Activity: Academic Talks or Presentations › Oral presentation › Research
The concept of sustainability is not new, dating back to the late 19th Century. Within the leather industry, evidences of growing concern regarding effluent issues were recorded in the late 1800s/early 1900s in various articles published during that period. Introduction of legislations to protect the environment were also seen around the same time. Simple effluent treatment procedures were practiced, as well as various effluent treatment options being investigated. Hexavalent chromium was still in use, however the negative impacts were noted and solutions proposed.
As the leather industry moved to the middle of the 19th Century, focus on effluent treatment increased. Single bath chromium tanning using trivalent chromium was introduced and rapidly became popular, so that in the late 20th Century use of hexavalent chromium was discontinued. The IULTCS (International Union of Leather Technologists and Chemists Societies) effluent commission was formed. The Waste Framework Directive was introduced along with the concept of waste hierarchy. Effluent treatment started to be a standard procedure for many tanneries. The emergence of pressure groups such as ‘environmentalist’ and ‘consumerist’ was also observed during this period.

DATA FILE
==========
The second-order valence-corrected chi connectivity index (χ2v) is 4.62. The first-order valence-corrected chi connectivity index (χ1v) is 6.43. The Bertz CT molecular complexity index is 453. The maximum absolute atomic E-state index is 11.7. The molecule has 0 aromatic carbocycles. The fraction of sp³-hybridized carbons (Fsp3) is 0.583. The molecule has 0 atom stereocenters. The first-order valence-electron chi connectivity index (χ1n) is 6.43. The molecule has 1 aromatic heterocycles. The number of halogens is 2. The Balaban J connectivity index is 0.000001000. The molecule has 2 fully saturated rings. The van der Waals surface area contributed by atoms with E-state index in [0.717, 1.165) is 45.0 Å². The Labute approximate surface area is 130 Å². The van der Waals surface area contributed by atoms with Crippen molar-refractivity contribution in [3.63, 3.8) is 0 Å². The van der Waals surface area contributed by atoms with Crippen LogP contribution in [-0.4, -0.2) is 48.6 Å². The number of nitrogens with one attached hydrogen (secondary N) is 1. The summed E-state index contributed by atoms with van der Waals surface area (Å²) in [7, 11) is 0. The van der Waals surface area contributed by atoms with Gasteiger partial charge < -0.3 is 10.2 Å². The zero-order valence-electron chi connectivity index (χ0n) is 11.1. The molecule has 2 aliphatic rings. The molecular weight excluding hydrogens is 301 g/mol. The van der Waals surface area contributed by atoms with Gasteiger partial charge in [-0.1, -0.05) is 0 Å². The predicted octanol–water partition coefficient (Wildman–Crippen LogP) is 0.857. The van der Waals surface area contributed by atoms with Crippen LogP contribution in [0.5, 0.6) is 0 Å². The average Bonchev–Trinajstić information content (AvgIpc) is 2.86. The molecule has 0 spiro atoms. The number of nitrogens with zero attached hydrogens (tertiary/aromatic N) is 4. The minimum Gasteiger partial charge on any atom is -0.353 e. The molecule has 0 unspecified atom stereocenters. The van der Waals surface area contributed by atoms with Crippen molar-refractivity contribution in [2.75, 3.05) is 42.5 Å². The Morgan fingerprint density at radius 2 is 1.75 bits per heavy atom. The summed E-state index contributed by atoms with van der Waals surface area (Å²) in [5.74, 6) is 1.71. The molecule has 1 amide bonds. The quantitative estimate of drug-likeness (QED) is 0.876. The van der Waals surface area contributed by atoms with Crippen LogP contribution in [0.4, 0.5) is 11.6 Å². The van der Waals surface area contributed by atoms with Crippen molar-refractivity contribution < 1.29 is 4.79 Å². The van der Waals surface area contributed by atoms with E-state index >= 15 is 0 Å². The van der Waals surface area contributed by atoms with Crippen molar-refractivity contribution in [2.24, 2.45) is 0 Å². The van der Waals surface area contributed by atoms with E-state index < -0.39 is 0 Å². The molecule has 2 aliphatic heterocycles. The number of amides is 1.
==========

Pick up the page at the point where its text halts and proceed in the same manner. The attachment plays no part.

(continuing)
In the 21st Century, the leather industry has moved beyond simply treating effluent. Focus on certification and authentication has increased. Corporate Social Responsibility has become an integral feature for many organisations. Community and economy are just as important as environment. For a sustainable business strategy it is important to measure the social and financial impact along with the environmental aspect. Therefore, it is becoming critical to adopt the concept of ‘triple bottom line’ and consider all three aspects; social, environmental and economic sustainability, to ensure a sustainable leather industry.